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Programs in public history

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Hey guys,

I realize there's an older question along these lines, and apparently an even older thread that covers the topic, but the link to that even older thread does not work. So at the risk of being redundant, I'd like to ask again:

Does anyone out there have a particular recommendation towards public history programs, especially MA's? I've been looking into schools listed through the Public History Resource Center, but I'd love to get a better sense of how programs are regarded in the field.

As for myself, I have a BA in History, spent the last two years working at a children's museum as their Arts and Education Specialist (not directly related, I know, but I did get to help design exhibits), and just volunteered over the summer with a two-month archaeological field school. I have also considered getting an MA in Historical Archaeology, but I really think I see myself more on the historical research side of things (though being outdoors all day digging was pretty excellent).

I do feel a bit that I am getting a late start in the game for Fall 2012, but I've already taken the GRE, and while I haven't talked with profs yet about recommendations, I feel like I've still got enough of a head start to catch up.

Any advice would be very much appreciated.


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  • 2 weeks later...

What do you mean by in the "field"? Do you mean in the realm of academia, or in, say, the museum world?

As someone with ten years of experience in the public history realm -- mostly museum work -- I admit that I'm pretty burned out and frustrated with the reality that I don't get to spend nearly enough time doing research as I'd like. Think long and hard about your future career goals before you plunk money down for another degree. My MA program was excellent, but was also completely funded -- something I consider to be very important, as many public history positions come with low salaries. The last thing you want is to be burdened with large amounts of student loan debt.

All that said, the best programs are going to depend on exactly what you hope to get out of it, and where your primary interests lie. Beware of programs that promise too much; public history programs seem to be exploding these days, and seem to be all-too-often depicting themselves as being the golden ticket to a public history career. There are some great programs and professors out there, but I think in many cases it makes more sense to go with a straight History degree, supplemented with internships. My school offered a certificate in Museum Studies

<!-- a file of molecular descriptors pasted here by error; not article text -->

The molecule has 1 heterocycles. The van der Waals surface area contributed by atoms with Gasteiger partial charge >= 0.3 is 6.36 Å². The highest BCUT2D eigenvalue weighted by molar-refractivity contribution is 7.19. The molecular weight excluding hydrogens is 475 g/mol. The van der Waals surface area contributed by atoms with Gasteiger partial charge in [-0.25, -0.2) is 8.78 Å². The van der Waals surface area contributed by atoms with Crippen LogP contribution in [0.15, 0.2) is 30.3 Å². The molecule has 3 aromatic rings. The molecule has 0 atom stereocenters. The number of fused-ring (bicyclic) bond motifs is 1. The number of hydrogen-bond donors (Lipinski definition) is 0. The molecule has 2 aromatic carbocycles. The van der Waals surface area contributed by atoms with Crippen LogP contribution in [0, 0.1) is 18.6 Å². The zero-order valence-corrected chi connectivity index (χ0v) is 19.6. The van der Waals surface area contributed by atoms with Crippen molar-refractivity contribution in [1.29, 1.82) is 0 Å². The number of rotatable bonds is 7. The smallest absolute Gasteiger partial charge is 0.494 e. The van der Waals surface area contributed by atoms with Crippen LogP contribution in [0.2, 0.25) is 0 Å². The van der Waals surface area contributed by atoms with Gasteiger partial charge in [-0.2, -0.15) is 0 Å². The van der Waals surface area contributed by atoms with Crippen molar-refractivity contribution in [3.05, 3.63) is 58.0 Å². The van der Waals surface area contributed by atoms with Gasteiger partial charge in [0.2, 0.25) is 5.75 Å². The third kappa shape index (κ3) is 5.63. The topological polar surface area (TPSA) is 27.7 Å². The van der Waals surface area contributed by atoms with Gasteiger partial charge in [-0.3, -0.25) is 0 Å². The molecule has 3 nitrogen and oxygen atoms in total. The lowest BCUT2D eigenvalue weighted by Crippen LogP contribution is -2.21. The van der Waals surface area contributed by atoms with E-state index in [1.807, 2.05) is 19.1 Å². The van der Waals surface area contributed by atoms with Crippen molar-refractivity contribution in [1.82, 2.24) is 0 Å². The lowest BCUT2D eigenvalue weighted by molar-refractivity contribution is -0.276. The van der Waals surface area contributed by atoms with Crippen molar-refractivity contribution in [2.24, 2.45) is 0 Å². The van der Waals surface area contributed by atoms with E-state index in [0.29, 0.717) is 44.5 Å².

There are some excellent professors at UC Riverside, but again, depends on your ultimate career goals.

If you interested in "stuff," aka are a real hands-on material culture kind of person, then make sure you take a look at the University of Delaware's Winterthur Program in American Material Culture.

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thank you, for a reply, and for a recommendation of the Winterthur Program. I am incredibly interested in material culture, so this is right up my alley.

As far as "in the field" I meant specifically the world of museum work, not academia. I thought I'd made that clear from my previous post, but yeah, I'd love to join an archive or museum in a research/curatorial/etc position. I have two years of museum work under my belt, including grant writing, brainstorming exhibits and programming, writing copy for monthly calendar and newsletter, working with donors, etc. But I genuinely feel I'm lacking a great deal of the information I'd like to have, and that I won't be able to move forward into a genuinely research based historian position without more schooling.

I completely agree with you about the worth of funding. I have no interest in being saddled with loans I cannot afford, and I do believe a good solid educational foundation is what matters, not the Ivy associations, whatever, what-have-you of an institution. I know that programs are not golden tickets, and that I'll need internships, networking, good work, and luck to get forward.

That's why standing within context matters to me. I feel like I'm better situated to succeed if I'm better situated to get meaningful internships and meet great people, and the program I attend will affect those things.

As to my specific interests, I'm afraid that I'm very interested in just about everything relating to preservation of materials, which is a terrible answer, but I am very interested in the sociological/cultural relationship between people and created environments/objects and the cyclical nature of these relationships. I'm sorry if I'm not expressing that entirely clearly, I hope that sounds reasonable.